I guess if you enjoy spending your time fabricating and searching for used parts this would be great fun. I build plows from a more practical angle. At my shop we have people come in all the time with what we call "bucket plows." They buy a plow at auction and come to me with the plow and a bucket of parts. Conventional and unis are the most common. People who know better take them off their trucks and send them to auction to sell them to unwary people who think they are getting a deal. What people don't realize is that the plow and mounts don't necessarily fit the truck they plan to put them on..... "but they said it was operational and complete" at the auction. It probably was on the original truck! Now you are faced with either finding the (like hen's teeth) original parts for that old plow to fit a late model truck, which by the way didn't even exist when that plow was manufactured so there are often no mounts available... or upgrading the plow to three port isolation module. If you go the, more likely to see method, and upgrade you now have to buy three cables for the plow and ALL the cables for the truck. For around a thousand dollars you have your electrical covered but still have to resolve the mounting issue. With a conventional you are pretty much condemned to fabrication. if you can do that yourself and are actually good with metal and welding it's not a problem but if you have to pay a welder to do it add on another $1000 at least and hope that they do a good job. With a uni you can either go the same way and fabricate or you can buy the ultra-mount truck side mount and then the ultra to uni adapter for another $400. They work but extend the weight of the plow about a foot further out in front of the truck. If you want to understand the down side of that take a 10 lb sledge hammer and hold it just under the head with the your arm extended, then slide your hand down about a foot from the head and try the same again..... get the picture? The strain on your front end is increased and the stress on your mount too. The adapter is a short term solution for a person who has a functional uni but just needs to make it work for another season or two until they have the money to buy an ultra.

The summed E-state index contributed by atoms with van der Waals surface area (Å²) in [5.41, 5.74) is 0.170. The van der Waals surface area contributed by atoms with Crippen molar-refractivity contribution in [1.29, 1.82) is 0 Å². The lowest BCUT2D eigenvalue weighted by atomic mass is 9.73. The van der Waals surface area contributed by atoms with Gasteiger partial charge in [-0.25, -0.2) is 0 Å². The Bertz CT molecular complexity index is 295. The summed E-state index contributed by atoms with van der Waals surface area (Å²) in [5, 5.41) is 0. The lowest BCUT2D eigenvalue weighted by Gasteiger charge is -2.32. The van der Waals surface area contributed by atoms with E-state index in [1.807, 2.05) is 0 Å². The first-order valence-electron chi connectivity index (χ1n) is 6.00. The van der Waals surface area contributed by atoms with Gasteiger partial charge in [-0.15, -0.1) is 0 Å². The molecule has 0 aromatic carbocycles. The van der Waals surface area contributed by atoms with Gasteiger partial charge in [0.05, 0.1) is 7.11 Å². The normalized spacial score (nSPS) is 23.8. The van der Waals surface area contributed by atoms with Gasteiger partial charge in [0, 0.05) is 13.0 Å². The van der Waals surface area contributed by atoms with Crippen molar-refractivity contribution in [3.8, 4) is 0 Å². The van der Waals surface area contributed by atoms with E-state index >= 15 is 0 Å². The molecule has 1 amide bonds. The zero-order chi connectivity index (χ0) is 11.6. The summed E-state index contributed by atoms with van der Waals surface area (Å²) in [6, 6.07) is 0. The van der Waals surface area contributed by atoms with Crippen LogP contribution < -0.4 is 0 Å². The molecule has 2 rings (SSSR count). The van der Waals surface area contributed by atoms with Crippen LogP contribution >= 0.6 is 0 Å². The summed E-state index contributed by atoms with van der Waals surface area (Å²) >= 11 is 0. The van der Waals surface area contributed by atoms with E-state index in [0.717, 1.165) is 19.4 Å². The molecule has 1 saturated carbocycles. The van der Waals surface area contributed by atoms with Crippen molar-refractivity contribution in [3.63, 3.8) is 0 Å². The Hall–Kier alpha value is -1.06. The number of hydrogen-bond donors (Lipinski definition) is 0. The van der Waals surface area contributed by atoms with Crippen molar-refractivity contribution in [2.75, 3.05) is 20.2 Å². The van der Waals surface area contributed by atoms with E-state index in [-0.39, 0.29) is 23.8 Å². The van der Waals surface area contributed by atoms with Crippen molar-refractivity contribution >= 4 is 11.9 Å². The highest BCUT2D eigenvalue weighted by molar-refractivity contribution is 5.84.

It still comes down to the original question, do you want to restore an old plow, fabricate your own parts and have a 30 year old plow that is virtually impossible to get parts for that is going to cost you a couple thousand dollars or do you want to actually plow snow and be able to get parts to fix your plow in short order when it breaks down? The people I work for call me at 02:00 AM telling me they need their plow fixed RIGHT NOW because they need to plow their driveway so their wife can get out to get to work or they are getting paid to do other people's drives and they risk loosing their contracts if they don't meet their deadlines. Think carefully about what money you want to spend, how much time you have, how good you are at metal fabrication and how tolerant your are when your family or clients are calling you because your plow is busted and you can't fix it.